Editorial: Mueller fallout: Address election flaws, demand better from President Trump

  • The dome of the U.S. Capitol early Thursday, in Washington.

    The dome of the U.S. Capitol early Thursday, in Washington.

 

The television lights were still warm at the Department of Justice from Attorney General William Barr's Mueller Report press conference and the report itself had yet to be released, when President Donald Trump tweeted, "NO COLLUSION. NO OBSTRUCTION. FOR THE HATERS AND THE RADICAL LEFT DEMOCRATS -- GAME OVER."

The president, it must be remarked, was wrong on at least two points. The Special Prosecutor's investigation was not a game, and it is far from over.

Nor should it be.

By itself, the obvious misstatement in the president's "Game of Thrones"-themed tweet -- "No obstruction" -- will remain a point of discussion for months, if not years, to come. The report, in fact, says there is plenty of evidence of obstruction, just not such that it could convince a special prosecutorial team to pursue a federal court case against a sitting president of the United States.

The attorney general decided not to pursue the case, noting in his press conference that a key factor in his decision was that the president was under a lot of pressure when he undertook some of the questionable behaviors detailed in the report.

For Robert Mueller's part, the issue was not nearly so clear. "If we had confidence after a thorough investigation of the facts that the President clearly did not commit obstruction of justice, we would so state," his report says. "Based on the facts and the applicable legal standards, we are unable to reach that judgment."

Whether they rise to the standard of a legal case or not, behaviors specifically described in the report surely must raise alarms for all who cherish a government built around respect for law. They show a president of the United States who attempted from the beginning -- both overtly and behind the scenes -- to undermine, strategically, an independent investigation and to cynically destroy reputations and deepen the country's divisions. The level of obstruction described -- whether legally tenable or not -- is extremely troubling and corrosive.

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So, the debate on that point is sure to continue, in the public and in the Congress. And that can be said, as well, even for the issue of collusion. Though the president's compliant attorney general repeated Trump's "no collusion" mantra several times during his press conference, the report emphasizes points that President Trump long refused to acknowledge -- that the Russians deliberately and forcefully sought to disrupt the United States election system, that they sometimes did so in apparent response to the president's own public urgings and that they didn't want just disruption. They wanted the election of Donald Trump.

It must be a concern for all reasonable Americans when an adversarial nation -- if not technically an enemy -- seeks to surreptitiously install a specific candidate as the leader of the free world. Why, we must ask, did our adversaries think it was in their interest to have Donald Trump as president?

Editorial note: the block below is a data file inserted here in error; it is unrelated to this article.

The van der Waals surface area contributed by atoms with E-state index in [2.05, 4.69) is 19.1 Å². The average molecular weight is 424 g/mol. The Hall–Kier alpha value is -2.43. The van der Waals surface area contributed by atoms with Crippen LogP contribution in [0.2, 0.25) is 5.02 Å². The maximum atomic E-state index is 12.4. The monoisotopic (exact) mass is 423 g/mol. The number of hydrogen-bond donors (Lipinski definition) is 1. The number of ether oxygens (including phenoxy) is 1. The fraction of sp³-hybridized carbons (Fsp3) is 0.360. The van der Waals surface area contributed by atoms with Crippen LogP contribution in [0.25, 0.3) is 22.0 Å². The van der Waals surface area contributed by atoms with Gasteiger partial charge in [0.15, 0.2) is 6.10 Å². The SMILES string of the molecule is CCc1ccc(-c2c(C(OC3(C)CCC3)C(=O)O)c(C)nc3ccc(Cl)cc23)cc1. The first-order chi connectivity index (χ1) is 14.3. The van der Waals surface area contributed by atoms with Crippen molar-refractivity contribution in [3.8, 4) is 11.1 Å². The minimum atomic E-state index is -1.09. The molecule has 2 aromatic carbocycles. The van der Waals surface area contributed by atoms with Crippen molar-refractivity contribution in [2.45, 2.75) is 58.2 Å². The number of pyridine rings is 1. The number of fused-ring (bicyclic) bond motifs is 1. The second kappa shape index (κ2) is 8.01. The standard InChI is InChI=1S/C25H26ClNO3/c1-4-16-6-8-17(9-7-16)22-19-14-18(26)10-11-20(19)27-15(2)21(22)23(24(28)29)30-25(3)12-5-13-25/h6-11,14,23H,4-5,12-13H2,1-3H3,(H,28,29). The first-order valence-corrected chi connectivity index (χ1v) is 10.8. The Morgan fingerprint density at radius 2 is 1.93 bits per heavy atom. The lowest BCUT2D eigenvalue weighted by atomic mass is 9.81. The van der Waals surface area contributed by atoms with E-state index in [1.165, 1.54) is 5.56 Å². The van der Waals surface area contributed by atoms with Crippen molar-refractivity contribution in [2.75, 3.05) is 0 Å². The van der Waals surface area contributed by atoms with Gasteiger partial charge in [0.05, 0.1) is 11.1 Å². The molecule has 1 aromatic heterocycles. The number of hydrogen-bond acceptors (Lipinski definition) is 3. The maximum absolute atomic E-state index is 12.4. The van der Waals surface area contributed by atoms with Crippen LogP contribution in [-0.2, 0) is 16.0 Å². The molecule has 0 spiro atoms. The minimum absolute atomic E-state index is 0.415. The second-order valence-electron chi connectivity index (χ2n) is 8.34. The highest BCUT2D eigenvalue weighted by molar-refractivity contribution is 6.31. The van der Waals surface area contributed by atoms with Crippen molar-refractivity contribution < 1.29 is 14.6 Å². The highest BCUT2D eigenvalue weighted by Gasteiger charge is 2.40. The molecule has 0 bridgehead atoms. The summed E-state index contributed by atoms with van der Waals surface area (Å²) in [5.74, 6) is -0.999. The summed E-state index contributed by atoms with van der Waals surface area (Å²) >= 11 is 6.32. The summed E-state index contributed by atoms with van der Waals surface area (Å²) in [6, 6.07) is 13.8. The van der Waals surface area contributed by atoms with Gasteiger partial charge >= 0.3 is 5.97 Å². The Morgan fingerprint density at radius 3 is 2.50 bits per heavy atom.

As we stated following Barr's preliminary statement on the Mueller report three weeks ago, there is something reassuring in the document's suggestions that our president did not directly cooperate with our enemies. At the same time, there is something more than a little unnerving to see just how close to the line the president and his campaign were willing to go, and how eager they were for Russia's help.

These and many other points will surely get a fuller airing as time moves on. Congress will be correct to subpoena Mueller in order to learn more about how prosecutors reached their conclusions and the legal -- and, sometimes, apparently political -- factors that influenced them.

                                                                                                                                                                                                                       
 

It is an unfortunate truth that the political and cultural divisions the president sowed distort the nation's ability to discuss the serious issues that remain at the heart of the investigation. Too many people will applaud reflexively President Trump's self-serving and misleading interpretations of the report. Likewise, too many will use the clearly troubling aspects of the report to accuse the president with self-serving and misleading political interpretations of their own.

But we hope other Americans will read the full report -- which can be found online at http://bit.ly/dhmuellerreport -- and recognize that the Special Prosecutor's investigation has been an important and legitimate endeavor. It uncovered serious flaws in our election process and identified behaviors on the part of Trump and many others in government that warrant deep concern, if nothing else. Ultimately, the health of our nation requires that we continue to examine the actions and issues raised -- and seek something better.

Citizens, of all political philosophies, should not only expect more of our president; we should demand it.

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